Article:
The Archbishop of Los Angeles will lead a special “Mass in Recognition of All Immigrants” at the Los Angeles cathedral Sunday, as nearly 100 separated migrant kids were estimated to be in the Southland.

The special Mass will coincide with the end of an annual procession of immigrants. It began in Lake Forest on Friday.

Auxiliary Bishop David O’Connell, from the San Gabriel Pastoral Region, planned to join the pilgrims at Dolores Mission Parish, on Gless Street in Boyle Heights, for final leg of the 60-mile walking pilgrimage. The procession will cross several freeway and arrive at the original L.A. parish chruch, La Placita, before ending the pilgrimage at the nearby Cathedral of Our Lady Queen Of The Angels.

The late afternoon Mass was expected by a church spokesperson to attract thousands of people. It will include representatives from parishes throughout Southern California, “including the pilgrims and people impacted by the broken immigration system, as well as refugees and expatriates from different nationalities.”

The Los Angeles area is now estimated to host about 100 children separated from migrant parents at the southern border in recent weeks under President Donald Trump’s “zero tolerance” policy, local immigrant rights organizations said this weekend.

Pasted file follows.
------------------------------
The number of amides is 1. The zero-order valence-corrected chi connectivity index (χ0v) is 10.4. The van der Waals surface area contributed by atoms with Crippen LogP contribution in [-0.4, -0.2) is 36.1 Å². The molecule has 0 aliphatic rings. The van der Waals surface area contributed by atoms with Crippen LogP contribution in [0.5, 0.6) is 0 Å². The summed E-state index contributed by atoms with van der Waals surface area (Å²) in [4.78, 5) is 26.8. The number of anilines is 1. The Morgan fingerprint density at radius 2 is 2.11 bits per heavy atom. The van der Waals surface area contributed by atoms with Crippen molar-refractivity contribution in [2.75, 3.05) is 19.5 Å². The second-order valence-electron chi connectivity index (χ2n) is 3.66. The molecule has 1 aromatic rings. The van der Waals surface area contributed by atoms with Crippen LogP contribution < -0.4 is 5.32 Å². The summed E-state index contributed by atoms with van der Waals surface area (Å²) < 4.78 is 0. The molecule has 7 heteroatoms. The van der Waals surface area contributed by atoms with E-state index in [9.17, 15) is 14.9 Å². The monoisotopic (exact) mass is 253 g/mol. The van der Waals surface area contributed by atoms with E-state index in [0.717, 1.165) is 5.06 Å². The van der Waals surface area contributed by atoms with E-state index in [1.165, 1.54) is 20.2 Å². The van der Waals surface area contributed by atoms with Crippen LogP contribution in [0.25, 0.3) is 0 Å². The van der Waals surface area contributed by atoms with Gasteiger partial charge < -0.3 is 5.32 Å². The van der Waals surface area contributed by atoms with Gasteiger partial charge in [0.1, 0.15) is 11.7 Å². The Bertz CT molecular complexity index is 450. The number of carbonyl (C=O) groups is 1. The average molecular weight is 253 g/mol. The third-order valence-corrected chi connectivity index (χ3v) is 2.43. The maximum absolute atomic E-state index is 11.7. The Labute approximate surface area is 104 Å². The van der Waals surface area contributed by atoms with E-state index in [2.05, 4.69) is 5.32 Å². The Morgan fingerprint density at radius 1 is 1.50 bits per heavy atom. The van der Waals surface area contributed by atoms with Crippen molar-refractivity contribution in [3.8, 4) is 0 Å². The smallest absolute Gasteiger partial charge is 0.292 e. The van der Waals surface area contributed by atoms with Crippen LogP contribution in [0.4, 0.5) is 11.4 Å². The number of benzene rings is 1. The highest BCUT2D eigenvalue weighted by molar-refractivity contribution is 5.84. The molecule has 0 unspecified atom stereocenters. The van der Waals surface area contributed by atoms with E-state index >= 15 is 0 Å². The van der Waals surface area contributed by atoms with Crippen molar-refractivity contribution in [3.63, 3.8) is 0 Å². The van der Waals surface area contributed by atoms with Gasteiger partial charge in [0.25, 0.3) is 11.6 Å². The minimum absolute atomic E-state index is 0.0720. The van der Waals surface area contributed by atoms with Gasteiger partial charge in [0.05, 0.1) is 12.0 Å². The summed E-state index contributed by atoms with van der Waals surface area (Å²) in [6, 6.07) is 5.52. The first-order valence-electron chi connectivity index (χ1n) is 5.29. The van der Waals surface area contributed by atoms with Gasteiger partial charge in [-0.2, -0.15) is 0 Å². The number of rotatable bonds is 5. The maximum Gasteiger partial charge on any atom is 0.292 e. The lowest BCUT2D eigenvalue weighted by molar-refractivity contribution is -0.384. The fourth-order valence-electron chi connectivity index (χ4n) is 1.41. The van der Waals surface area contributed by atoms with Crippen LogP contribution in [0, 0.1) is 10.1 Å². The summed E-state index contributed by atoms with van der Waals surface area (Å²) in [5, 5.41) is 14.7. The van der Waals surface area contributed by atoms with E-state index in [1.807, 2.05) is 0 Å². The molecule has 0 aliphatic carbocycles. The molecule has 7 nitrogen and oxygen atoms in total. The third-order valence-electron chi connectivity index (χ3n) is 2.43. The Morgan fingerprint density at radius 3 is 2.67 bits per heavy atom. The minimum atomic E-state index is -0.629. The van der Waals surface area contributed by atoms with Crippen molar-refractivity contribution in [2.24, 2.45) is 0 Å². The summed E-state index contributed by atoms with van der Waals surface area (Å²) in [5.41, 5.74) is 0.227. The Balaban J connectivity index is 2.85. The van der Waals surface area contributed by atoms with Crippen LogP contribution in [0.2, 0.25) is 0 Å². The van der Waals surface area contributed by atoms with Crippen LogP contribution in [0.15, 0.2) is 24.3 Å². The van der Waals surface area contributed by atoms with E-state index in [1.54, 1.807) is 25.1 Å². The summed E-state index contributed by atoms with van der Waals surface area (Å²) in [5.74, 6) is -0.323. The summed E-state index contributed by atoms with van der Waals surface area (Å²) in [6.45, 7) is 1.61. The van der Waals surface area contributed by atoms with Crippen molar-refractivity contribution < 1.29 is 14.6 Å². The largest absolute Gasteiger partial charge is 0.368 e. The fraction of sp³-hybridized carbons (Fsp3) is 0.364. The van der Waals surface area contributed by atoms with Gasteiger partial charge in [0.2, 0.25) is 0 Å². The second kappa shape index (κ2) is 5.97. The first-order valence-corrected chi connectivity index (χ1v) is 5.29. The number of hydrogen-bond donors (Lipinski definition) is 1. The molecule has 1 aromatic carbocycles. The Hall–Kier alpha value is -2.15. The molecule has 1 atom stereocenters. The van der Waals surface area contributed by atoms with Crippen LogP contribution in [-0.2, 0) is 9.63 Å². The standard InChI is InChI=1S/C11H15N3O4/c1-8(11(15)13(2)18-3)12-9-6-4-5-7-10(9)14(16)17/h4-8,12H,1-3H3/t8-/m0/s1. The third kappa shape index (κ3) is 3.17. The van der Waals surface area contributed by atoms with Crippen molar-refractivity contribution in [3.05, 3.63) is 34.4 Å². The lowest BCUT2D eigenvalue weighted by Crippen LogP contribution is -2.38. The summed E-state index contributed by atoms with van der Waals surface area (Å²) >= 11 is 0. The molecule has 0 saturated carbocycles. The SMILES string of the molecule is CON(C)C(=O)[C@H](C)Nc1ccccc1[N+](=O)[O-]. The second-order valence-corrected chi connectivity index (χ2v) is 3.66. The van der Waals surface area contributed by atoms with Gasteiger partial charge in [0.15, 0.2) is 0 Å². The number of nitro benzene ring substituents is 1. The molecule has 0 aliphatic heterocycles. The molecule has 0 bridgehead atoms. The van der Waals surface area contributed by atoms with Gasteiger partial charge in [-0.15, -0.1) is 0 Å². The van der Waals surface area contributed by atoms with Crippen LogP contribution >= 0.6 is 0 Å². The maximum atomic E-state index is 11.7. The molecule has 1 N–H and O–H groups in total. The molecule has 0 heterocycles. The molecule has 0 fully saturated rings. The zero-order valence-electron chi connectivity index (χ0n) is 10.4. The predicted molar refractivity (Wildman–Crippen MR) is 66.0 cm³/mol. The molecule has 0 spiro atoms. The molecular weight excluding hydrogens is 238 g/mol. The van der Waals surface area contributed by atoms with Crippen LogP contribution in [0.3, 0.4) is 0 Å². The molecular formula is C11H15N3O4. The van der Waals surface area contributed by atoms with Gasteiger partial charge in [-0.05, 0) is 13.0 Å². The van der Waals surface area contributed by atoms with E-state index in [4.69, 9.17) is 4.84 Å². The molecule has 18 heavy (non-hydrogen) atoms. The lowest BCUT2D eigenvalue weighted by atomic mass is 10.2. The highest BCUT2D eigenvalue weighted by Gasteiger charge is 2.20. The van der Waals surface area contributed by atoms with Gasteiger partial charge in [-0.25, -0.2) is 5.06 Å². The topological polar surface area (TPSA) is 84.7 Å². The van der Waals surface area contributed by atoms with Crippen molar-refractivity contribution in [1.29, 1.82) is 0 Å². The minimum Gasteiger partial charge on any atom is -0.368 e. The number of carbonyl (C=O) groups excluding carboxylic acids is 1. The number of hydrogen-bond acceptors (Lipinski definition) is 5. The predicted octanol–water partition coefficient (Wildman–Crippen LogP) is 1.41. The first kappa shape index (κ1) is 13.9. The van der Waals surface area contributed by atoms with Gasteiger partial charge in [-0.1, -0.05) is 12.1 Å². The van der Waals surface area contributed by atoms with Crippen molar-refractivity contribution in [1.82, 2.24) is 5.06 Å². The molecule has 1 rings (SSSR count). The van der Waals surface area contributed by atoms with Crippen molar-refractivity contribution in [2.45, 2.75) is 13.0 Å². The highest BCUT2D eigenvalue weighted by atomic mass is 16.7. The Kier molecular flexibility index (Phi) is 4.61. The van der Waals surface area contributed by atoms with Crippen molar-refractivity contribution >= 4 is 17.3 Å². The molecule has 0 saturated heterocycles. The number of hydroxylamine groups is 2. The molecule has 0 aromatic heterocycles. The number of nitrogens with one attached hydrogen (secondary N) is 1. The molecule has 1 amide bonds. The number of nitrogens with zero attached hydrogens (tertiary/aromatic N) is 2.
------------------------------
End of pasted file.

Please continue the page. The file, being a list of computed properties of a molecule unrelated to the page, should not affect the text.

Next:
Immigrant advocates have said Trump’s hard-line policy, which separated about 2,300 children from their parents, has taken a heavy toll on Los Angeles, home to a vast Central American population.

Before Sunday’s Mass, local immigrants will share testimonies, including one boy from El Salvador, who made it across the border and was reunited with his mother in Los Angeles. It took him three attempts to seek asylum before he made it into the U.S.

UCLA graduate and DACA recipient Paulina Ruiz will share her account working on her Master*s degree while her fate in the U.S. remains unclear, the Archdiocese said in a statement.

And in an indication of how important this is to the church, the Archdiocese said the relics of Saints Junipero Serra, Frances Xavier Cabrini and Toribio Romo will be on display during the Mass. “These saints are of great significance to the Catholic immigrant community in the U.S., from its founding to present day,” the church announced in a statement.

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